Why is being able to adapt key to career success? Where does that ability fit into defining your career? How should you adapt and to what?
Why is it so important to dedicate a whole post just on this?
We hear the word Adapt regularly. You need to adapt to this, adapt to that etc. The fact is though that we rarely adapt to all that much. We might consciously believe that we do, but we are creatures of habit.
Anywhere between 40% – 95% of our daily lives are spent following habitual behaviour. It’s what psychologists refer to as Autopilot. We are not naturally wired to adapt and in fact we spend the first fourteen years of our lives in two stages of habitual behaviour development.
Much of this habitual behaviour concerns our decision-making processes and bias, how we react to challenges and what we consider to be a comfortable social environment. These seem rudimentary in isolation but consider how these subconscious directives impact our careers.
A decade of our habitual behaviour development period is spent in education. Increasingly we are raised in a system where a University education is consistently marketed to us many years before we could even apply. This marketing effort has seen dramatic increases in the volume of people who hold a degree in the UK.
In 1970 8.4% of the population held a degree. This was the generation of Baby Boomers. In 1980, for students who were a mix of Baby Boomers/Generation X, that figure had risen to 75,000. In 1990, it had only increased to around 80,000. But in 2000 the figure had rocketed to around 240,000. By 2010 it had jumped again to 350,000. However, today’s number of students currently in higher education isn’t just a jump, it’s an explosion. It stands at 1.87 million UK residents. 2.32 million if you count non UK nationals.
Much has been written about Millennials of who the majority of this grandiose number consist of. The sheer volume of Millennials entering the industry at a time when technology is accelerating our sector has seen titanic shifts in how our work is done. But if we think we have seen a lot in just how much technology will impact our working lives, trust me, we have seen nothing yet.
Technology over the next two decades will re-invent the world we live in to a landscape we will barely recognise from some angles. Twenty years ago a Mobile phone was a must have gadget for most, and only a necessity for the businessperson. Now it’s a necessity for all and a psychological addition for many.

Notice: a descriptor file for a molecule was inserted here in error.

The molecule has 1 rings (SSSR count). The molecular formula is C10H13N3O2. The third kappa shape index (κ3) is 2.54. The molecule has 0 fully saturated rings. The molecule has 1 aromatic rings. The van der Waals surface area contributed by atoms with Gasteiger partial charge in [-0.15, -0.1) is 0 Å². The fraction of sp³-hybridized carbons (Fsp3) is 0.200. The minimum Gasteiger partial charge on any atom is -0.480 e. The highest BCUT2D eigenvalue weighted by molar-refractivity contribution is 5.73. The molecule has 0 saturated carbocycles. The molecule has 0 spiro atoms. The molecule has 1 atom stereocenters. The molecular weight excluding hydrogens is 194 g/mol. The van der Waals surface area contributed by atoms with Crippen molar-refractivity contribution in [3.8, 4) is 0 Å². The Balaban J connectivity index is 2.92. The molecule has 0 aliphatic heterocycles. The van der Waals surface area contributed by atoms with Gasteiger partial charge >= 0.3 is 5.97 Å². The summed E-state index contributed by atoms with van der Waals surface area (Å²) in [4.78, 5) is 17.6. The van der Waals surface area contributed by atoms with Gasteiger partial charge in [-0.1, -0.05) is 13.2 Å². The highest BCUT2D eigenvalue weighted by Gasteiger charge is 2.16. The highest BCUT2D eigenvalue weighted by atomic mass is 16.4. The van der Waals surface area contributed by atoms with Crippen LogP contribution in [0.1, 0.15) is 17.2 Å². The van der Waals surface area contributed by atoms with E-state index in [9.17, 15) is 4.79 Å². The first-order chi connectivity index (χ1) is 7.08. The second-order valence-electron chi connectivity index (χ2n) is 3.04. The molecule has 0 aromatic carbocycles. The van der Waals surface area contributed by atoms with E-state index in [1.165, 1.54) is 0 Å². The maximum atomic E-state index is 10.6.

The Government want to ban all combustion fuel new vehicle sales by 2032 with an exclusively electric/clean vehicle market to replace it. That sounds quite a way off though, right? It’s only 14 years time. Fourteen years ago it was 2004. That was the year the Motorola RAZR phone was released. I can still remember having one! It seems like yesterday.
In 2004 Tesla began work on the Tesla Roadster. But it wasn’t until 2008 that they released it for commercial sale. Ten years on only 0.2% of the worlds registered road vehicles are electric. Yet in 14 years time this country is targeting itself to stop new sales of what 99% of the world uses currently for vehicle propulsion!
How does this tie into the need to adapt in your career?
Your career will be impacted by technology now. In some industries this is more prevalent than others. In some eyes it can be a threat to job security; machine replacing man for example. Other eyes will see it as a brave new world and embrace technology with positively open arms.
Regardless of the level it will impact you now, this is just the beginning. It won’t just have an impact in future, it will revolutionise the entire landscape. It is better to get used to adapting now to take advantage of it than be left behind as it engulfs how we work.
Is that it – just adapt to technology?